Why They Call This The Scorpionfly

Following on from a previous post, today I came across another one of these impressive insects. Note the genitalia of the male how it curls back and looks like a scorpion's tale. However, this tail does not sting. Click once to expand view, click again to get that little bit closer June 2018, near local... Continue Reading →

Common Scorpionfly Panorpa communis male

The title says it all 🙂 Click once to expand view, click again to get that little bit closer May 2018, near local river, Staffordshire, England. © Pete Hillman. Sigma 18-300mm lens.  

Panorpa communis

Common Scorpionfly I find these to be quite a stunning insect to look at. They belong to an order of insects called Mecoptera. There are less than a handful of species in Britain, and they can be awkward to tell apart. The above image is that of the female. The males have large bulbous genitalia,... Continue Reading →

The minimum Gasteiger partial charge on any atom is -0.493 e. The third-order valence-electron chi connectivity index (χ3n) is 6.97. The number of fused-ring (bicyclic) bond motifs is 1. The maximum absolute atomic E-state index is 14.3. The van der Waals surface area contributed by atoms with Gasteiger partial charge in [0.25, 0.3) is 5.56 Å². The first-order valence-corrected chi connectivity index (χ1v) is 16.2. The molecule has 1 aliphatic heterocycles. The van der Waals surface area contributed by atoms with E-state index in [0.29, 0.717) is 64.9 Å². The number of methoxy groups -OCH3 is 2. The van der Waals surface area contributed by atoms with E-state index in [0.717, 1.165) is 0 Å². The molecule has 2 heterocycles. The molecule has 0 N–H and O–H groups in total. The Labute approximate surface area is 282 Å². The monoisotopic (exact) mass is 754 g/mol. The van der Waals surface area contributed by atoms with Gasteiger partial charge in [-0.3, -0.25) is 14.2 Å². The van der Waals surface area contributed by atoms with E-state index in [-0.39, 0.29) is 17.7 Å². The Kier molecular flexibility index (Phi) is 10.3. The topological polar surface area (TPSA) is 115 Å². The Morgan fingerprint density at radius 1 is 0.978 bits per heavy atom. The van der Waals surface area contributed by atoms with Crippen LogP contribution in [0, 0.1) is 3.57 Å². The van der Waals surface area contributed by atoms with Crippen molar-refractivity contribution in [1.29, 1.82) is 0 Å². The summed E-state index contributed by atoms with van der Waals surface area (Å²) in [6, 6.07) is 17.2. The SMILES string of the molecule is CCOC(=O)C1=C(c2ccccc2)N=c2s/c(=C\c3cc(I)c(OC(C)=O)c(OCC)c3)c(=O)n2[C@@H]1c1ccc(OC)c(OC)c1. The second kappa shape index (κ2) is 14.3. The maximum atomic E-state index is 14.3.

Panorpa germanica

The males have an upturned bulbous and sting-like tail, hence why they are called scorpion flies, yet they do not sting. The female has a tapering tail, and both sexes tend to have fewer spots on their wings compared to Panorpa communis which is very similar. Genitalia examination will accurately confirm either species. Body length... Continue Reading →

Common Scorpionfly

Panorpa communis The males have an upturned bulbous and sting-like tail, hence why they are called scorpion flies, yet they do not sting. The heads have a beak-like appearance, and their wings have slight variations in pattern which aid in distinguishing the 3 UK species which can be difficult to tell apart. Panorpa communis tends... Continue Reading →

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